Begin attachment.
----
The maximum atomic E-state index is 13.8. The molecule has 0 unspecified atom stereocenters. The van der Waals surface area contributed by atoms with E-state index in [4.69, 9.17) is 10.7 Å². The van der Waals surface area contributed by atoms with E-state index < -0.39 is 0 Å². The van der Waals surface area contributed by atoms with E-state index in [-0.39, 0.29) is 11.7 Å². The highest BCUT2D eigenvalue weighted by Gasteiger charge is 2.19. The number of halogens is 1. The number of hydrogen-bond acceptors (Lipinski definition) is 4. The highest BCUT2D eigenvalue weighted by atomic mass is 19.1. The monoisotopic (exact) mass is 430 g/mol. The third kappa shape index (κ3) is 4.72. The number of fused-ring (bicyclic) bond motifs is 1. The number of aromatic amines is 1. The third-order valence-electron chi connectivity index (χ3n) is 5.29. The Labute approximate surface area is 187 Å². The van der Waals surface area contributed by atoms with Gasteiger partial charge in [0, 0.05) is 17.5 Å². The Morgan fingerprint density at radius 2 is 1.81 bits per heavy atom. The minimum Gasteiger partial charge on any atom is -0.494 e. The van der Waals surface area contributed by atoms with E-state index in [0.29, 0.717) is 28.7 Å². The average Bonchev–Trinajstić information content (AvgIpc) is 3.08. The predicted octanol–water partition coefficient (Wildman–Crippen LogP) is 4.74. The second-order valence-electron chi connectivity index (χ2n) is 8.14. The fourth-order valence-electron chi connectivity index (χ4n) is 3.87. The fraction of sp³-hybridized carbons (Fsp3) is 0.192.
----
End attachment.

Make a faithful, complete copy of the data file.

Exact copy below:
The maximum atomic E-state index is 13.8. The molecule has 0 unspecified atom stereocenters. The van der Waals surface area contributed by atoms with E-state index in [4.69, 9.17) is 10.7 Å². The van der Waals surface area contributed by atoms with E-state index < -0.39 is 0 Å². The van der Waals surface area contributed by atoms with E-state index in [-0.39, 0.29) is 11.7 Å². The highest BCUT2D eigenvalue weighted by Gasteiger charge is 2.19. The number of halogens is 1. The number of hydrogen-bond acceptors (Lipinski definition) is 4. The highest BCUT2D eigenvalue weighted by atomic mass is 19.1. The monoisotopic (exact) mass is 430 g/mol. The third kappa shape index (κ3) is 4.72. The number of fused-ring (bicyclic) bond motifs is 1. The number of aromatic amines is 1. The third-order valence-electron chi connectivity index (χ3n) is 5.29. The Labute approximate surface area is 187 Å². The van der Waals surface area contributed by atoms with Gasteiger partial charge in [0, 0.05) is 17.5 Å². The Morgan fingerprint density at radius 2 is 1.81 bits per heavy atom. The minimum Gasteiger partial charge on any atom is -0.494 e. The van der Waals surface area contributed by atoms with E-state index in [0.29, 0.717) is 28.7 Å². The average Bonchev–Trinajstić information content (AvgIpc) is 3.08. The predicted octanol–water partition coefficient (Wildman–Crippen LogP) is 4.74. The second-order valence-electron chi connectivity index (χ2n) is 8.14. The fourth-order valence-electron chi connectivity index (χ4n) is 3.87. The fraction of sp³-hybridized carbons (Fsp3) is 0.192.